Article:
And more than few call Pisa home,
Once you have returned to the States a move back overseas is sometimes hard to explain to family and friends. Often even the expat doesn’t realize that what they may consider a return for an undefined period of time may end up being a lifetime.
But what is gained by living in another country goes far beyond the telling of tales of moonlight trips down the Grand Canal and espressos sipped in sidewalk cafes. Just being challenged on a daily basis, solving problems and dealing with issues you could never have imagined existed, strengthens you. Even if you crawl home and collapse in a heap, the next time out you are stronger and wiser.

The confidence you acquire in learning another language, to shop in kilos instead of pounds, in overcoming cultural barriers and just getting from point A to point B without getting lost is something that is yours forever.

So why is it so hard for some to go back to the US? I think it’s the very things we all complain about that we miss the most: the unexpected – the satisfaction of finally resolving and overcoming yet another bureaucratic folderol, the sense of accomplishment that comes from making it through another day.

But be it north or south or on an island like Palermo, you'll find us everywhere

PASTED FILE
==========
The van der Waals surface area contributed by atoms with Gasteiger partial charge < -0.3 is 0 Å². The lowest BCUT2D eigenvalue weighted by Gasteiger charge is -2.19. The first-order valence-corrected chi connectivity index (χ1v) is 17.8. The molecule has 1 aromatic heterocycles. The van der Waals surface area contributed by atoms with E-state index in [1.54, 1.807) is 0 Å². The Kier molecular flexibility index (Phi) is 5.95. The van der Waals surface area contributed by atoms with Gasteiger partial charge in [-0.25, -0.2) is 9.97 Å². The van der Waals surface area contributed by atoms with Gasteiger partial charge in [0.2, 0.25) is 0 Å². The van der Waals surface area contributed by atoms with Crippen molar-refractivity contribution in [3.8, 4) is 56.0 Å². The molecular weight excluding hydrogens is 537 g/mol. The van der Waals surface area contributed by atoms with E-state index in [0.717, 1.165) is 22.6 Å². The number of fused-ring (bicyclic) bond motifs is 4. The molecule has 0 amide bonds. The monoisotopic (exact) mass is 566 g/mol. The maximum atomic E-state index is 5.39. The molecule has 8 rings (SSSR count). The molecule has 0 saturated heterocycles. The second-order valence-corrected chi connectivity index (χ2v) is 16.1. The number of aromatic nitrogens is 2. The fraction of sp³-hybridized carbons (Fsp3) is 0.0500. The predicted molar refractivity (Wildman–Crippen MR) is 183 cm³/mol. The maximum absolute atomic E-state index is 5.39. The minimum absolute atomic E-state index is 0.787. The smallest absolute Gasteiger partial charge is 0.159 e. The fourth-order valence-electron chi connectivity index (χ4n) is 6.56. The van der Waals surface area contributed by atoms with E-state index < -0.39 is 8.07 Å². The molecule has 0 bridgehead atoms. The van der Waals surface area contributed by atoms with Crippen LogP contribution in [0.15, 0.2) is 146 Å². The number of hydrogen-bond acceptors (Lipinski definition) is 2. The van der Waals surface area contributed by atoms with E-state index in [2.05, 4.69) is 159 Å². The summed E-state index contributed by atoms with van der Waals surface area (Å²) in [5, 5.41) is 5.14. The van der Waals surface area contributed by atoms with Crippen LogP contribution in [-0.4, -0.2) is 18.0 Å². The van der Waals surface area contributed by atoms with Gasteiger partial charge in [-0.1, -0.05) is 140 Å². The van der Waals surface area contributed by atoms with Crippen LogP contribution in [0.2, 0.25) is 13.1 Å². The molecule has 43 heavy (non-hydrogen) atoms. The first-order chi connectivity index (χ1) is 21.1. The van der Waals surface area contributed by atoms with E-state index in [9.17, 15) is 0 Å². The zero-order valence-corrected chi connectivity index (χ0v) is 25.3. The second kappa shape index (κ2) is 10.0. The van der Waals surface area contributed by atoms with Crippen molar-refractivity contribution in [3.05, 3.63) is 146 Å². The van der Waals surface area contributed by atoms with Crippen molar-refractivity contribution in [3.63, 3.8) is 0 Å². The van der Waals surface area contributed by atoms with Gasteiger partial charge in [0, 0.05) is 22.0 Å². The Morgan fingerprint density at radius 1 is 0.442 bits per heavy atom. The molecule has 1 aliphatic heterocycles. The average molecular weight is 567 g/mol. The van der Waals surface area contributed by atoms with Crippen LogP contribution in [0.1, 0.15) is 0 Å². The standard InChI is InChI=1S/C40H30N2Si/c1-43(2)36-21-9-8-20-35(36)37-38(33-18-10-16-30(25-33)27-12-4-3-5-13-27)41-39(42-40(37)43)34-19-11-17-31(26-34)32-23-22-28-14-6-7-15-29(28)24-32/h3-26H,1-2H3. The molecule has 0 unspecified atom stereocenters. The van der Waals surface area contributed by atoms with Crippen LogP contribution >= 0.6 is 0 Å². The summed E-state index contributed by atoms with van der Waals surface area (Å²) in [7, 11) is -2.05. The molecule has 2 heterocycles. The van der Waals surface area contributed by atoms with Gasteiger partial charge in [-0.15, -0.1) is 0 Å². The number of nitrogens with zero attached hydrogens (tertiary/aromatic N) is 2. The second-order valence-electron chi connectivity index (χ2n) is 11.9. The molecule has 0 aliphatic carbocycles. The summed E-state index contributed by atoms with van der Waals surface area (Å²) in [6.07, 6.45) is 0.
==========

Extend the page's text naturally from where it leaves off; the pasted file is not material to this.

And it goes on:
In other words home is predicable, safe and do I dare say it - boring. I can hear expats here in Italy hooting – oh, for a safe, predicable, boring day. But even they have to admit no matter what the quality of their overseas experience is, they are affected by it.

I know that when I moved to Italy I had no idea how long I would be here. The plan was to stay until I didn’t want to be here anymore. Has that happened? Am I tired of living abroad? Well no, not yet, but you see I’ve only been here 20 plus years. And truthfully there are still some days when I feel as though I’m just getting the hang of it. But who knows, things can change, especially here in Italy. So let me get back to you in… 2025?

22 August 2013

AUNTIE PASTA: Zuccotto Redux

CHIAVARI, Italy – I’ve been obsessed this entire week with the idea of making a zuccotto. I’m thinking about having a dinner party in the not too distant future and I thought zuccotto might be a good dessert to serve since I can make it ahead of time and freeze it. But when I started looking for a recipe, things got complicated.
 Pasticceria Pietro Romanengo fu Stefano, Genova